As he prepares to leave Afghanistan after extensive reporting with Marines in Helmand Province and elsewhere in the country, All Things Considered producer Graham Smith sends along another report.
This time, he writes about the problem facing many farmers in Helmand — whether to take the chance of being shot while watering their crops at night, or watching as their livelihoods literally dry up:
One theme I want to mention — the trouble with farming in a war zone. It's hard to say exactly what was the "primary concern" for the locals. It's something about security. Physical and economic too, and they're closely tied together. Pretty much whenever we had occasion to talk with villagers, they kept talking about watering at night.
There's a problem with the canal system coming off of the Helmand River. These canals are the engine of farming in the river valley that is known as "the green zone" because it's the one fertile area in the region, parts of which are "the snake's head" and "the fish hook" because of their shapes on a map. The green zone is the major agricultural production area down there — growing everything from wheat and melons to grapes, fruit trees, and of course opium poppy.
This is the poppy that funds a big part of the Taliban treasury. Ironically, the irrigation canal system that makes growing it possible was built by the American government. It was a USAID project in the 50s, in an early bid to project power here.
But, there's not enough water right now in the system. In part, I'm told, it's because the heavy rains this spring caused the Helmand river to carve a channel that bypasses the sluice gates that feed the canals. The farmers in Sorhodez say the flow is also politically limited: they have to pay bribes every month to the provincial government so they'll release water to the area.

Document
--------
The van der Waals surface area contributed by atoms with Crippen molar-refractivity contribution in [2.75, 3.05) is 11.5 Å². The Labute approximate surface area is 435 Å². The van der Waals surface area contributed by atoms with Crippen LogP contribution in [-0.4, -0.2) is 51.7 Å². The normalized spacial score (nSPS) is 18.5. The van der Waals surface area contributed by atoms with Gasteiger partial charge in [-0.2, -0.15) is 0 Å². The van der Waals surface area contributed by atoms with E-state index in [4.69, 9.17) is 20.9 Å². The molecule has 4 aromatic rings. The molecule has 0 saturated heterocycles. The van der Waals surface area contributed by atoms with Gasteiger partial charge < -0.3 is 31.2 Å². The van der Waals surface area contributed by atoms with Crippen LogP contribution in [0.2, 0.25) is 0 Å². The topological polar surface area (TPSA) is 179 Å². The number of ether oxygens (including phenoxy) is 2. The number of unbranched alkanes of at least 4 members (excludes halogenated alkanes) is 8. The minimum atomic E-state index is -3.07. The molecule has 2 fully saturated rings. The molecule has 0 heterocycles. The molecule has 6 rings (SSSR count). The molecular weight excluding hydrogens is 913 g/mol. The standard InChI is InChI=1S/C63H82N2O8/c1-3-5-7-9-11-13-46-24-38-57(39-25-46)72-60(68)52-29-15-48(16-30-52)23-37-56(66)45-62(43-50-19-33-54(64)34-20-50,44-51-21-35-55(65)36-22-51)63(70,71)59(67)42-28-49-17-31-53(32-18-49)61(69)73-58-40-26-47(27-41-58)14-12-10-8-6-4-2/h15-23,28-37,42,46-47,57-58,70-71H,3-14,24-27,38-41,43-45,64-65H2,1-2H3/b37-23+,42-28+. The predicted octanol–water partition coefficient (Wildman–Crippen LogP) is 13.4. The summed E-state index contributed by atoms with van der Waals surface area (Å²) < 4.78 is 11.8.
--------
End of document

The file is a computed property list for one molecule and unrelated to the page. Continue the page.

Even with money paid, there's not enough water in the canals for them to work the way they're meant. When they're flush, a farmer can just open up a gate and let the water flow. With the water low, they have a system where they take turns using the water, and when their chance comes, they must use gasoline pumps to get it up and down into the smaller canals that surround each field. It's expensive, so they try to conserve as much as possible by watering only at night.
It was while tending to a field like this a little boy was killed by British troops. You can understand that it might be tough to tell who's a farmer and who's Talib on a dark night through goggles. So the farmers asked time and again to the Marines — "can you not patrol at night, because that's when we need to water? And we don't want to get shot."
But of course, night time is when the U.S. and its allies have the tactical advantage — when they can leverage the night vision and thermal imaging that the Taliban lacks. They're not going to give that up.
All of which leaves the locals a choice: water at night and take the risk, or let their crops wither. When I asked a farmer how the Americans might tell the difference between a farmer and a fighter, he thought for a moment, and finally said that if the person has a flashlight and knee-high mud boots, it's a good bet they're watering a field rather than putting in an IED.
Pretty good answer, but again, at a distance of a couple hundred feet it's gonna be tough.